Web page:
The family signs complicated legal papers in English that they do not understand and trusts the notario with their documents. Eventually, they appear in court before an immigration judge but not accompanied by their notario, whom they now learn cannot represent clients in court. The notario sends his lawyer instead, who explains nothing about the proceedings or background and may have even met the immigrant family for the first time in open court. Confused by the system but led to believe that all is in order, the parents do receive their work permits – only to receive a summons to go before an immigration judge again a year later. Even though their U.S. citizen children know nothing about life in the family’s country of origin, after receiving their work permits, and after following what they thought was sound legal advice, the judge deports the parents with no opportunity to return to the United States. With no other options, their minor children accompany their parents and leave behind their friends, education, and community to live in a country they have never known. Meanwhile, the notario keeps the thousands of dollars they paid him and goes on to defraud more hard working immigrants.
What went wrong?
What the notario did not explain is that in order to obtain work permits for them, he filed asylum applications that lacked merit. Once an adjudicator reviews the asylum application and denies it as lacking merit, the family is automatically referred to an immigration judge for removal proceedings. Notarios knowingly file fraudulent asylum applications expecting that the applications will be denied so that the family can apply for a form of relief called “cancellation of removal” before an immigration judge – buying them another year in the country. This is a blatant misuse of the asylum process followed by a legal long shot.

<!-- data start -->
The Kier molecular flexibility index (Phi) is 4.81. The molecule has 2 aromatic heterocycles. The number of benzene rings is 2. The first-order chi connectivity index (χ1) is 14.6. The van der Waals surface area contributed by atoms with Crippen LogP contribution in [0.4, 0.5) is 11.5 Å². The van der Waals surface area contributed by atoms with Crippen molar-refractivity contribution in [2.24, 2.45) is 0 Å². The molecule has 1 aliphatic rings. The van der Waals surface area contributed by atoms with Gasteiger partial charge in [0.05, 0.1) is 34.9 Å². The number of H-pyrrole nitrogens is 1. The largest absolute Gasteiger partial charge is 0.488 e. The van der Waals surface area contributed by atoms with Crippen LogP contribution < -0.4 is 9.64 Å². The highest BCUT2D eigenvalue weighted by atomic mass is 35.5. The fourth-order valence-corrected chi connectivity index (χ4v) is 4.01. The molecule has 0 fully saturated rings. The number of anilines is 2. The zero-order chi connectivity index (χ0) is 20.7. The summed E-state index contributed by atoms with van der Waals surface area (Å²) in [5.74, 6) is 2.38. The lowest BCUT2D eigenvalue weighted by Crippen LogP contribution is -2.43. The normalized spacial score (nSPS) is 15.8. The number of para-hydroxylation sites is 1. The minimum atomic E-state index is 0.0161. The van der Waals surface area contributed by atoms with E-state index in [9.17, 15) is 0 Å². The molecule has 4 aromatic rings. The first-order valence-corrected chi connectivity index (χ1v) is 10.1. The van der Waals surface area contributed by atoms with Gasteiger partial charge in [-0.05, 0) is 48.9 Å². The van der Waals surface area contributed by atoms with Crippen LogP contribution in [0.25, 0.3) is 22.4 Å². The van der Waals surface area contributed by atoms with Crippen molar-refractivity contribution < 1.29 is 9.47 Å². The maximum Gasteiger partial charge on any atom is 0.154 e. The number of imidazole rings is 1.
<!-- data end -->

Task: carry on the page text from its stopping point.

Cancellation of removal exists to provide legal immigration status in cases where the applicant can show that his or her U.S. citizen or lawful permanent resident parent, spouse or minor child, would suffer “exceptional and extremely unusual hardship” if the applicant were not permitted to remain in the United States. An example of the kind of hardship required might be a U.S.-born child with a debilitating medical condition that would not be possible to treat in the family’s country of origin. The so-called “ordinary” hardship to a U.S. citizen child of having to move to a country that he does not know, where he may not speak, read or write the language, and that has a lower standard of living than the United States is not usually considered sufficient to win cancellation of removal and permanent residence status.